Why organ trafficking thrives in India
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New Delhi: A four-and-a-half year old girl got operated upon at a hospital in Delhi in March. Two months later, her father alleged that one of her kidneys disappeared after the surgery. The hospital set up a committee to investigate the allegation and the outcome is awaited.
While it could be that the child was born with only a single kidney, the incident brings back the spotlight on the business of illegal transplants and organ trafficking in India.
In India, around 200,000 people need a kidney every year, but only around 3% of the demand is met, says Dr Sunil Shroff, managing trustee of the Mohan Foundation, a Chennai-based non-government organization working on organ donation. “There is a demand and supply problem. Of these 200,000 in need of a kidney, around 15,000 can afford treatment but only 7,000 of these can afford transplants,” says Shroff.
Even if one can afford a transplant, finding a matching donor is difficult. Besides, under the law, only some people related to the person in need are allowed to donate, and this further shrinks the number of prospective organ donors.
The supply-demand gap for donor organs paves the way for illegal transplant and trade of human organs.
Organ trafficking, according to World Health Organization (WHO), is a commercial transplantation, where there is profit, or transplantations occur outside of national medical systems. The WHO estimated in 2007 that organ trafficking accounts for 5-10% of kidney transplants performed annually across the globe, and that in India, around 2,000 Indians sell a kidney every year.
In 2001, a survey was conducted among 305 individuals who had sold a kidney in Chennai by a team of four doctors—Madhav Goyal, Ravindra L. Mehta, Lawrence J. Schneiderman, Ashwini R. Sehgal. “Ninety-six per cent of participants sold their kidneys to pay off debts. The average amount received was $1070. Most of the money received was spent on debts, food, and clothing,” said a report titled Economic and Health Consequences of Selling a Kidney in India published in The Journal of the American Medical Association on 2 October 2002.
Rakesh Senger, national secretary, from Nobel Peace Prize winner Kailash Satyarthi’s NGO Bachpan Bachao Andolan (Save the Childhood Movement) says that while trying to locate missing children, many times he has found dead bodies of children without their vital organs. “What was shocking was that their kidneys or other vital organs were missing. In many cases, police just says the body was lying in a stream, where some animal must have eaten the child’s organ,” says Senger. “It is much easier to file a case of kidnapping and murder against unknown persons. If you accept the organs were missing, you have to do a thorough investigation. So, the details in such cases get murkier.”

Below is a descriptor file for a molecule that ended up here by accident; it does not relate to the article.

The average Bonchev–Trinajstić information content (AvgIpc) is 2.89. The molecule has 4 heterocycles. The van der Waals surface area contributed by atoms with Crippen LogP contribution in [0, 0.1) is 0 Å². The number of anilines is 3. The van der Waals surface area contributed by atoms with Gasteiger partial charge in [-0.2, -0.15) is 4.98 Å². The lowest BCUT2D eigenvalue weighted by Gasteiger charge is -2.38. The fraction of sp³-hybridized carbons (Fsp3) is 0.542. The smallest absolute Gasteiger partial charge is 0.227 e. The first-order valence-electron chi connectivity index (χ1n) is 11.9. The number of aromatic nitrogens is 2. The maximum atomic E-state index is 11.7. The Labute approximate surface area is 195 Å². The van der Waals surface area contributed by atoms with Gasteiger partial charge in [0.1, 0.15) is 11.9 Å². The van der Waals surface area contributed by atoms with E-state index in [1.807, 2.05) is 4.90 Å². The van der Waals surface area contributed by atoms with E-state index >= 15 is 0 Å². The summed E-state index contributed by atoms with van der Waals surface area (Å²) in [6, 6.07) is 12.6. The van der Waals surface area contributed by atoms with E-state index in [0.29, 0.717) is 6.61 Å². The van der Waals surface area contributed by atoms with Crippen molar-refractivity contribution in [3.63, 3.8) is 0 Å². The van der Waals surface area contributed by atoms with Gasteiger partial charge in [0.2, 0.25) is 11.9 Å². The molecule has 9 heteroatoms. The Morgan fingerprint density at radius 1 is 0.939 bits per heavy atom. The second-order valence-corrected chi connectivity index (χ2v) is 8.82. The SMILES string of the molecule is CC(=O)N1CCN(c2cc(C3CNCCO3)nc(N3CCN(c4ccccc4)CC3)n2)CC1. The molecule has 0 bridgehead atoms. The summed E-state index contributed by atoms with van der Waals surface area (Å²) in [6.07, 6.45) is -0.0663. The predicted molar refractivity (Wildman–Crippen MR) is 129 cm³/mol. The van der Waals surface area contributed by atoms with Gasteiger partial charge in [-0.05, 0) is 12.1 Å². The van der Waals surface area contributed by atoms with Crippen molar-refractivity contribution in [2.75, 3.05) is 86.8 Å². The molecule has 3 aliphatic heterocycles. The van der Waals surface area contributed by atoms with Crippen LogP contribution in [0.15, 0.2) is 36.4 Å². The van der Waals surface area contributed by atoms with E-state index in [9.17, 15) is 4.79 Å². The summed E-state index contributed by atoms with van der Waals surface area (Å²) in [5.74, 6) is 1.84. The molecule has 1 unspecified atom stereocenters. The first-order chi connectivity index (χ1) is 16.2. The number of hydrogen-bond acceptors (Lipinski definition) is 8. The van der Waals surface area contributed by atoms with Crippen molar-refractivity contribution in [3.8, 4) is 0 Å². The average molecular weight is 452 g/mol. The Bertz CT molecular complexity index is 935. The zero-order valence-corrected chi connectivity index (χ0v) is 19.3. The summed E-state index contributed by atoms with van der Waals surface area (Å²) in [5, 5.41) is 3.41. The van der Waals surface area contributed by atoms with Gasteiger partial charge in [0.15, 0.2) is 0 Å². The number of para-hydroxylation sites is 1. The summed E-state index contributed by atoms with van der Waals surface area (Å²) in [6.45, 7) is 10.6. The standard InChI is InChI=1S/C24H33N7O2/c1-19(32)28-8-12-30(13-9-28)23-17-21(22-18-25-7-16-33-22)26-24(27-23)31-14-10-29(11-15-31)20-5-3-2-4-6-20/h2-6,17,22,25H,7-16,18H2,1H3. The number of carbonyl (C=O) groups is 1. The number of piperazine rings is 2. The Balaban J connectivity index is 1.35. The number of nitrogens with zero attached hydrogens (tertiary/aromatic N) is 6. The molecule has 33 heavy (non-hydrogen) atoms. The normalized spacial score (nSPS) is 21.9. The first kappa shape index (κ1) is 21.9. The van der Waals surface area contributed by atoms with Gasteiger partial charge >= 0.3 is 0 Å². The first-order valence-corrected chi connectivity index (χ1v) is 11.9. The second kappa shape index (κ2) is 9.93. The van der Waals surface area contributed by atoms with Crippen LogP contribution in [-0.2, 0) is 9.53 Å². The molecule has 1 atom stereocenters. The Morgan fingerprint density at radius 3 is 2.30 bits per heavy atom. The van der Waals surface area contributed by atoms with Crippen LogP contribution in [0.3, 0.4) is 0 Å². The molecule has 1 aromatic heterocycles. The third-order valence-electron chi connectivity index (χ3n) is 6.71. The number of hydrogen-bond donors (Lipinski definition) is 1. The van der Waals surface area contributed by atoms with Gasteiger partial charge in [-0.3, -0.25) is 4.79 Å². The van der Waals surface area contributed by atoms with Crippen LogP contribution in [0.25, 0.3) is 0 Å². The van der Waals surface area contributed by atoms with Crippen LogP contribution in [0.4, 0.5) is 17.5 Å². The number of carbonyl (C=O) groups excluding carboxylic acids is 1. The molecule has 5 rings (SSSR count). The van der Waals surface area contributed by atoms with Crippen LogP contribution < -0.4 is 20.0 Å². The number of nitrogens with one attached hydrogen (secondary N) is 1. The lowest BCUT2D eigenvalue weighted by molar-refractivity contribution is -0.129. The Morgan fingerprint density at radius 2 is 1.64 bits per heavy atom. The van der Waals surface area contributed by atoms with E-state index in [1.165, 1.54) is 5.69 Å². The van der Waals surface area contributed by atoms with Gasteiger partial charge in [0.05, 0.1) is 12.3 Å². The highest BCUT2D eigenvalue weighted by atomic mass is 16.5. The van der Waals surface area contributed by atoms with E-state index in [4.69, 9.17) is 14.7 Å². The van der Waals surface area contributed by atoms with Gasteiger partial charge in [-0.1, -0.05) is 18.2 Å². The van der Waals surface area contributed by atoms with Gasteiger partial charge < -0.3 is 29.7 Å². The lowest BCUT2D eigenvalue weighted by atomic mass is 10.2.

While in some cases people donate their kidneys for money, there are cases when the kidneys are removed without the patient’s consent. Shroff says the demand for organs could be met if the country taps into the pool of people who are brain dead and promotes organ donations.
“So many accidents happen in the country. Out of those, several people have brain injuries. We need to tap this pool. If this happens, we may not even require living donors,” he says. According to figures published in the medical journal Indian Journal of Anaesthesia in 2013, of the 205 patients declared brain dead at the AIIMS Trauma Centre in the past five years, only 10 became potential organ donors. The study said that 90% of donors were middle-aged males. The cause of brain death in 70% of the cases was injuries sustained in road accidents, 20% after falling from heights and 10% from getting gored by animals.
With the lack of willingness of people who want to donate, an illegal trade market becomes conducive. Cases of illegal organ removal and transplant appear in the media on and off. The most recent case related to largescale organ trafficking was in 2008 when it was found that Amit Kumar, a man who posed as a doctor, illegally removed kidneys of people from different states and transplanted them to high-paying patients in Gurgaon.
In another case in 2007, the police uncovered an illegal kidney trade involving fishermen who lost their jobs after the Indian Ocean tsunami. An illegal transplant racket in Punjab was also uncovered in 2003.